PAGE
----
so this was a delightful added surprise. All included in your nominal entry fee.

Front row seats baby!

COOL place! If you're up this way, make sure you drop by. They close for the winter - Nov 1- March 31. (We made it by just 3 days).

The drive from here, was again, nothing short of gorgeous. The autumnal tree colours of orange and yellow, towering over the road

making for a glorious exit from the castle.

And when I saw this guy near a fence, I just had to get out to say hello. Isn't he adorable?

I know - 'Why the long face'...?

🐴 😆

Onto Inverness!


After being diverted a few weeks ago, due to earlier storms, we were pumped to finally make it to this absolutely darling of a city - the largest of the Scottish Highlands. Still, only around the 50,000 mark...a tiny city by the world's standards.


One of my favourites on this whole British adventure. Don't ask me why.

Must be the Highlands in my veins, but it truly resonated with me. It felt, familiar.



But before finding our hotel, we decided to make the most of the daylight, and the weather - incase it was raining tomorrow...

and go and visit something that was right at the top of our 'to-do' list in Scotland.

I had to highlight that in blue, rather than red. I am 100% team Jacobite.

(Apologies to my English mate, Tom.)

Now, sorry to admit, that until 'Outlander',

I had never heard of Culloden, or the Jacobites for that matter.

Never once was it taught in my history lessons at school in Australia,

or had I heard it mentioned ever since.

So TV, on occasion, can really inspire one's love for history,

and this occasion is the perfect example.

What can I say about this place? A lot.

And nothing.

All in the one package.

A very sombre place indeed.

I can best describe it as follows:

To those who haven't heard, this was the site of of the last pitched battle on British soil.

It was over in only one hour, and by then 1500 Jacobite rebels

lay dead or wounded,

compared to only 50 of the British Government troops.

Following this, the battleground was guarded for 3 days by the victors,

to ensure no assistance was given to the dead or wounded Jacobites.


As well, in the aftermath, a further 1000 Highlanders and those who

protected them, were hunted down and killed.

It was these actions, amongst others, that earned the leader of the Government troops, The Duke of Cumberland, the nickname; 'The Butcher'. (Conveniently for him, he was also the King's son.)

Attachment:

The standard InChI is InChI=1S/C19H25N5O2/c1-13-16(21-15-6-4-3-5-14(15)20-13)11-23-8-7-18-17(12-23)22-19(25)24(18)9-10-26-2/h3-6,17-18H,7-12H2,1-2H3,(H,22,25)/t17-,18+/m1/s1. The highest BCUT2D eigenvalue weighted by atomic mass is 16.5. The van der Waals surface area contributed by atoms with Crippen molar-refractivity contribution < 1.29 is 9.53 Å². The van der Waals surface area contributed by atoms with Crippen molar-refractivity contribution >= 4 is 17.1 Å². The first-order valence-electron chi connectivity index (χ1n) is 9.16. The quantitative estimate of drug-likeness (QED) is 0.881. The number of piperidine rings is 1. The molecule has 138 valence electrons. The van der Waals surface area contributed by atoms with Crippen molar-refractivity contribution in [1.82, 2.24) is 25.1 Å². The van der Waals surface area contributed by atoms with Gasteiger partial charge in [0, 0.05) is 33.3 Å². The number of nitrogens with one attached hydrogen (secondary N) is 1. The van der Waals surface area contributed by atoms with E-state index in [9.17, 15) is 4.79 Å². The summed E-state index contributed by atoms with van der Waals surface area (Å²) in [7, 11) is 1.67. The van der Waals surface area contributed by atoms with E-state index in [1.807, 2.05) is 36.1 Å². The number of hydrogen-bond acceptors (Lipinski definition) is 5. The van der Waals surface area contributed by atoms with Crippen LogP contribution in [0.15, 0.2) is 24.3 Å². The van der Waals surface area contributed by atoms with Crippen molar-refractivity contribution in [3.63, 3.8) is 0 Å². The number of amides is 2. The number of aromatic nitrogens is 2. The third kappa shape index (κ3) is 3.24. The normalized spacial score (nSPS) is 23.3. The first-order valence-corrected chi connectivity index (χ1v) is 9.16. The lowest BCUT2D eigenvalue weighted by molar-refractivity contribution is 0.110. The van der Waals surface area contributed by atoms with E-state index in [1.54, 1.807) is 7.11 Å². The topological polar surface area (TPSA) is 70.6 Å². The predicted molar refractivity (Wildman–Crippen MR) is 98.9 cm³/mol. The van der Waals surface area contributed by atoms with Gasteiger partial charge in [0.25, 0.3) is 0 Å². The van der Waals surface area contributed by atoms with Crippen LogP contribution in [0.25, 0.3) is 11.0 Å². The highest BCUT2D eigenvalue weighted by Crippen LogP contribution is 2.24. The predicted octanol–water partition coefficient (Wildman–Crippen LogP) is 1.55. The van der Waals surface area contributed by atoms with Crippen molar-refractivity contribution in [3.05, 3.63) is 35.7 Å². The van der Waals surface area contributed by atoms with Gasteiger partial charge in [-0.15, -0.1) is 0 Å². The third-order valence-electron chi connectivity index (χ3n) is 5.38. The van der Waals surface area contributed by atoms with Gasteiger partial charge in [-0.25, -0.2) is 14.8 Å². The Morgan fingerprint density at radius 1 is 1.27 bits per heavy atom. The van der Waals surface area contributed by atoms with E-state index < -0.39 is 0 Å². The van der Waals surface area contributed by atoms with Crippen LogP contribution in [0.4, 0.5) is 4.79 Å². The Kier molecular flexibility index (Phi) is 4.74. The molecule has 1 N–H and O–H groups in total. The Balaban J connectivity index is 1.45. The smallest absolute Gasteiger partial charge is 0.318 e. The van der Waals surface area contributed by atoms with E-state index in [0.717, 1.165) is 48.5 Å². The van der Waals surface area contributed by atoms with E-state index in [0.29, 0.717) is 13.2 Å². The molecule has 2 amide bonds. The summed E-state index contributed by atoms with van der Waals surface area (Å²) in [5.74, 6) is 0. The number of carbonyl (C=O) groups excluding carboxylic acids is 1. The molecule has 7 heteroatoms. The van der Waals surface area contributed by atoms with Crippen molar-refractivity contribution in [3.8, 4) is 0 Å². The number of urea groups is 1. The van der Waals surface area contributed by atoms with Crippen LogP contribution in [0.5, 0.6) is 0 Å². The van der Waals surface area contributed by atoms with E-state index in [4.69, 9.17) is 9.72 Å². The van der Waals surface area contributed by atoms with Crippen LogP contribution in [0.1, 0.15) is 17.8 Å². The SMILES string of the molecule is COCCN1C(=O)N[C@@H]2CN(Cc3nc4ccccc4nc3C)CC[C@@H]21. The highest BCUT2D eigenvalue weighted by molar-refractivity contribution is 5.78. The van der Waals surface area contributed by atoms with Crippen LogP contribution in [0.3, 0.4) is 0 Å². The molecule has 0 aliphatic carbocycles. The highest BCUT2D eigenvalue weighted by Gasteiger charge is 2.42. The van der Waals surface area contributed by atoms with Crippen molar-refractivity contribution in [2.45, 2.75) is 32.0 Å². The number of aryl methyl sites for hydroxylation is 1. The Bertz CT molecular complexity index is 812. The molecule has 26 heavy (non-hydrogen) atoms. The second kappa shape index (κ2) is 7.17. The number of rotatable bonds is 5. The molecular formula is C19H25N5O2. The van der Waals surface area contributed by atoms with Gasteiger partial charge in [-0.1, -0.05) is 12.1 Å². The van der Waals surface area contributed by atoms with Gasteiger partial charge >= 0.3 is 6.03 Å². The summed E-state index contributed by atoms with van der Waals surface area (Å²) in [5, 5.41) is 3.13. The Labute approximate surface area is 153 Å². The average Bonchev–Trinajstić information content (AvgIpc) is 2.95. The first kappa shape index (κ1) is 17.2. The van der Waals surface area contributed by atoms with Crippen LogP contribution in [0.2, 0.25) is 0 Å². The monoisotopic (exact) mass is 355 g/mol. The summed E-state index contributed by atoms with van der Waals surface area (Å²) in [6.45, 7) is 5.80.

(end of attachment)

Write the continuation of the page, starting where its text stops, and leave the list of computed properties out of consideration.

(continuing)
He also ordered that all the clans were to be disbanded, tartan was made illegal, their native Gaelic language was forbidden and the bagpipes were sadly silenced.

It was the tragic end to the historic Clan culture.

And to me, the desolation remains in the Scottish Highlands to this day.

The stone huts and many former castles, are still in ruins.

Nearly 280 years later. It was like they left, and nobody ever came back.

It is also said, that Cumberland gave land owners one sheep,

for every Highlander they turned in.

The Highlands are still full of sheep.

Not people.

Whilst pretty, the history of it saddens me no end.

When we first arrived, and after walking through the very educational visitor's centre,

we wandered out to the battleground.

You are met first up with a line of red flags - which marks the British Government line.

The blue flag line marking the Jacobite position, was way off in the distance.

With just one look at Trev, I literally said,

"I can't stay here - I have to be up there with ma boys."

Sorry about the wind in the audio, but imagine it then, freezing, wet, windy,

and they were exhausted and depleted of numbers.

Doesn't look as far as it is in real life, but with guns and cannons firing into them,

and the opposition having far more troops, who were much fresher, and with new tactics to defend against the Highland Charge -

the Jacobites were annihilated.


I laid my Clan Crawford tartan over this 'most photographed' tombstone,

and when I went to remove it, a few others asked if I could leave it so they could photograph it too. ❤️

And this is how the Culloden Moors look today.

They are getting it closer to how it looked back then. Uneven ground, potholes filled with freezing water, bog and marsh,

and certainly not the downhill hard terrain that the Highlanders

preferred for their much feared 'Highland Charge'.

You can feel the history.

The silence is overwhelming. It grips you.


Only a few minutes drive from the Culloden Battlefields,

lies an ancient site, known as Clava Cairns,

and with its Standing Stones, it's said to have been an inspiration

for the writer of 'Outlander'.

With carbon dating proving it is over 4000 years old, this is an ancient burial ground,

with the round stone tombs surrounded by stone circles.

But at the time, we were unaware it was a burial ground,

so apologies for our playful photos...😬

We have visited many graveyards and cemetaries in our travels, and find them fascinating,

and full of stories that need to be remembered and honoured.

The surrounding autumn trees in the golden light, were really beautiful, and once again,

we felt like we were the only ones in the world.

Back to Inverness now, to our fantastically located hotel, 'The Columba',

right on the 'River Ness' and the bridge over to the city.

Time for a wee explore to find the sports bar we were recommended by

last night's hotel manager,

and as it is the Rugby World Cup Final tonight, it's going to be busy!

The one time we go for New Zealand - and they lose. Meh.

We're Aussies, and are fierce rivals. 😜